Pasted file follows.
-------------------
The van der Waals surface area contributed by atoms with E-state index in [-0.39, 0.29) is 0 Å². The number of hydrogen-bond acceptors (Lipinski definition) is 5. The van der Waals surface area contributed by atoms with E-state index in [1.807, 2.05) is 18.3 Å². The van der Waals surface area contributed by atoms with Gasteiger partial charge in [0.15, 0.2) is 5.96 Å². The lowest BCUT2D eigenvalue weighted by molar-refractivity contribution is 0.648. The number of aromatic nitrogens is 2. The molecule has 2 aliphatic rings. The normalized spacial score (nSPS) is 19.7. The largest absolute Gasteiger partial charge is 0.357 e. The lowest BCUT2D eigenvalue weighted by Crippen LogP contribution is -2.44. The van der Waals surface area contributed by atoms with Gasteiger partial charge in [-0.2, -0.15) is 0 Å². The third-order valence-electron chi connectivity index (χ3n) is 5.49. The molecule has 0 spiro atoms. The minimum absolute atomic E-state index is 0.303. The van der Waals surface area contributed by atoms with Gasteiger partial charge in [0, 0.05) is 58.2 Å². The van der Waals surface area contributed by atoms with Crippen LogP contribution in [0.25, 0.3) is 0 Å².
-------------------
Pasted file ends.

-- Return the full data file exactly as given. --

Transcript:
The van der Waals surface area contributed by atoms with E-state index in [-0.39, 0.29) is 0 Å². The number of hydrogen-bond acceptors (Lipinski definition) is 5. The van der Waals surface area contributed by atoms with E-state index in [1.807, 2.05) is 18.3 Å². The van der Waals surface area contributed by atoms with Gasteiger partial charge in [0.15, 0.2) is 5.96 Å². The lowest BCUT2D eigenvalue weighted by molar-refractivity contribution is 0.648. The number of aromatic nitrogens is 2. The molecule has 2 aliphatic rings. The normalized spacial score (nSPS) is 19.7. The largest absolute Gasteiger partial charge is 0.357 e. The lowest BCUT2D eigenvalue weighted by Crippen LogP contribution is -2.44. The van der Waals surface area contributed by atoms with Gasteiger partial charge in [-0.2, -0.15) is 0 Å². The third-order valence-electron chi connectivity index (χ3n) is 5.49. The molecule has 0 spiro atoms. The minimum absolute atomic E-state index is 0.303. The van der Waals surface area contributed by atoms with Gasteiger partial charge in [0, 0.05) is 58.2 Å². The van der Waals surface area contributed by atoms with Crippen LogP contribution in [0.25, 0.3) is 0 Å².